|The Vitruvian Man|
|Artist||Leonardo da Vinci|
|Medium||Pen and ink with wash over metalpoint on paper|
|Location||Gallerie dell’Accademia in Venice, Italy|
|Dimensions||13.5 × 10.0 in|
|34.4 × 25.5 cm|
|Famous Paintings by da Vinci|
|The Last Supper|
|The Baptism of Christ|
|Lady with an Ermine|
|Ginevra de’ Benci|
|Adoration of the Magi|
|St. Jerome in the Wilderness|
|View Complete Works|
Leonardo da Vinci drew The Vitruvian Man in approximately 1487 in one of his notebooks. This world-famous drawing is also known as the Canon of Properties or Proportions of Man. The Vitruvian Man blends art and science and showcases da Vinci’s interest in proportion. It also provides an example of da Vinci’s attempt to make connections between man and nature. The drawing currently resides in the Gallerie dell’Accademia in Venice, Italy and is rarely shown.
Leonardo da Vinci had a great interest in science as well as art. While the concepts of human proportion had been studied for centuries, his drawing was unique due to some modifications he made based upon his own observations. Multiple examples of anatomical sketches exist and may have served as inspiration or source material for da Vinci. However, his primary inspiration came from the work of Vitruvius, a famous Roman architect. His background in geometry and anatomy gave da Vinci a unique ability to apply geometric principles to his artwork and The Vitruvian Man provides an excellent example of his ability to blend science and art.
The Vitruvian Man is a pen and ink drawing done on paper with a wash over metal-point accompanied by handwritten notes. In the drawing, two male figures are superimposed upon each other. The figures are shown with arms and legs extended in differing degrees of extension. One figure shows the legs slightly apart and the arms extended straight out from the shoulders. The other figure shows the legs moderately spread and the arms extended partway above the shoulders. In both figures, the head and torso are completely superimposed. The male figures are inscribed within a circle and a square, showing the geometric proportion of the human body. Markings upon the bodies serve to identify points used in establishing proportional measurements. In addition, the drawing includes shading and details indicating musculature and anatomical elements such as joints and genitalia.
The drawing includes handwritten notes above and below the drawing. The notes are based upon the work of Vitruvius who described the human body as an example or source of proportion in Classical architecture. The text above the drawing lists specific measurements based upon the human body. In this paragraph, da Vinci inscribes some of Vitruvius’ observations and provides geometric ratios based upon the extension of the arms and legs.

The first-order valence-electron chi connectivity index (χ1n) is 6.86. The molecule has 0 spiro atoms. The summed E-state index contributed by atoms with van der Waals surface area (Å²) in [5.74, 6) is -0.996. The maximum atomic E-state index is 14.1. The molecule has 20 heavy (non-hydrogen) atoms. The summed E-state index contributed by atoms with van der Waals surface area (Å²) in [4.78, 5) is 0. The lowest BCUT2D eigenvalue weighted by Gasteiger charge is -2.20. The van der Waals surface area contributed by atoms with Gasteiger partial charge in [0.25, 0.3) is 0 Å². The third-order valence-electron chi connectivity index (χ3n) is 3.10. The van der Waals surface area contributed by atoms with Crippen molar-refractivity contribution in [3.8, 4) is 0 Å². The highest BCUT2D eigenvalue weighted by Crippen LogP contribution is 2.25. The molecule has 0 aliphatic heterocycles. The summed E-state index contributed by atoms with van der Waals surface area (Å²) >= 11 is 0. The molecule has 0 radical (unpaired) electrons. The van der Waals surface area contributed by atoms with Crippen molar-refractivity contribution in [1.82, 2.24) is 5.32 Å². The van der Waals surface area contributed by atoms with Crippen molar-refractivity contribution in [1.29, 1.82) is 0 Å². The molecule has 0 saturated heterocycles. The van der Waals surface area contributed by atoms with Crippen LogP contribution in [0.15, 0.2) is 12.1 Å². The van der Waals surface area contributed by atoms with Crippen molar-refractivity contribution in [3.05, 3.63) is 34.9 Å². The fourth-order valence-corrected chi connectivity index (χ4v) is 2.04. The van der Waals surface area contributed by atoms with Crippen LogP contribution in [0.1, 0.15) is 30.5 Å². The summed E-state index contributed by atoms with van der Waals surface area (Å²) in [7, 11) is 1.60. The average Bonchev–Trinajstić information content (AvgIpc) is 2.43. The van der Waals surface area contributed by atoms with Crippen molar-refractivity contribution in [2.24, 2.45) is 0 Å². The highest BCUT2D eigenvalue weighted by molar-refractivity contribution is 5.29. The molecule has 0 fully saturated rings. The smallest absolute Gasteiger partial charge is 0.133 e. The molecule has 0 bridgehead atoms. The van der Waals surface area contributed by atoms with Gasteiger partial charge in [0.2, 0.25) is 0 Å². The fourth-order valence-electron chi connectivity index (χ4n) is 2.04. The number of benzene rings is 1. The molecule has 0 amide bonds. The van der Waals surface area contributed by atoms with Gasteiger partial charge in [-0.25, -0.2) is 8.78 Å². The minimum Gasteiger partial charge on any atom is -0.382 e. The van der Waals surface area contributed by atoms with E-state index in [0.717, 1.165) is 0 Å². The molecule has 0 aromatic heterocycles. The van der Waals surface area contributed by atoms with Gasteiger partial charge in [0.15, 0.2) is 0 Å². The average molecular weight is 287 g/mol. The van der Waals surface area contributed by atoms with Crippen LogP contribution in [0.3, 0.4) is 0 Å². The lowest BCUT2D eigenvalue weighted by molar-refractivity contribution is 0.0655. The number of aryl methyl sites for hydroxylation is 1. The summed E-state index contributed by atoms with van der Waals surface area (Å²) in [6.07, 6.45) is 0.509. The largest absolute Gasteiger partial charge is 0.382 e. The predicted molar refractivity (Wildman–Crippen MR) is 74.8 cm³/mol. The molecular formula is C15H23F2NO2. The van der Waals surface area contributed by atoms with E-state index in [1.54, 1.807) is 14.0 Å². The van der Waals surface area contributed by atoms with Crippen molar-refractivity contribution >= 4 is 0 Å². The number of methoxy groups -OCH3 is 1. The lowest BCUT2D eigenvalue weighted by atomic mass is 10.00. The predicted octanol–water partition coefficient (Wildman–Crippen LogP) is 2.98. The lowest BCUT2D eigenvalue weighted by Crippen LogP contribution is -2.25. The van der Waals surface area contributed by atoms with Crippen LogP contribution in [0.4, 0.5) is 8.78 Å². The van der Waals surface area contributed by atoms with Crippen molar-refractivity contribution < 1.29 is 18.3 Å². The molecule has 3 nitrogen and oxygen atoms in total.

The notes beneath the drawing continue listing specific anatomical proportions. While the top portion provides specific measurements, the bottom listing focuses on proportions of the human body. For example, da Vinci noted the span of outstretched arms is equal to height. Each point used in determining the listed proportions are marked in the drawing and a line indicating length or dimension is included beneath the anatomical figures.
While da Vinci clearly references Vitruvius and uses his work as a basis for The Vitruvian Man, this sketch goes beyond the mathematical proportions of the human body. While Vitruvius considered the body a source of architectural proportion, da Vinci extended the observations and work by correlating the symmetry of human anatomy to the symmetry of the universe. In da Vinci’s drawing, changes to the original source material include shifts in the position of the enclosing square and variations in the height of the extended arms. These changes show a greater understanding of anatomy gained through da Vinci’s study of the human body. Although the drawing consists of two superimposed images, the combinations of limb positions allow 16 different poses to be observed.
In addition to the anatomical and artistic value of The Vitruvian Man drawing, mathematicians have studied the drawing extensively and found numerous proportional rules and formulas in da Vinci’s work. The drawing aligns to an octagon, which serves as a geometric framework for the proportions of the human body. Close analysis of the drawing shows each individual proportion adheres to the canon recommended by Vitruvius and still holds up to modern medical and mathematical studies.
The Vitruvian Man is one of the most well-known and easily recognized images of Renaissance art and serves to showcase the blend of art and science which emerged during this period. The drawing, found in da Vinci’s notebooks, was intended to be part of his personal notes and observations of the human body. Yet, it still continues to be a vibrant and resonant image appearing in numerous modern contexts to represent the same blend of science and art.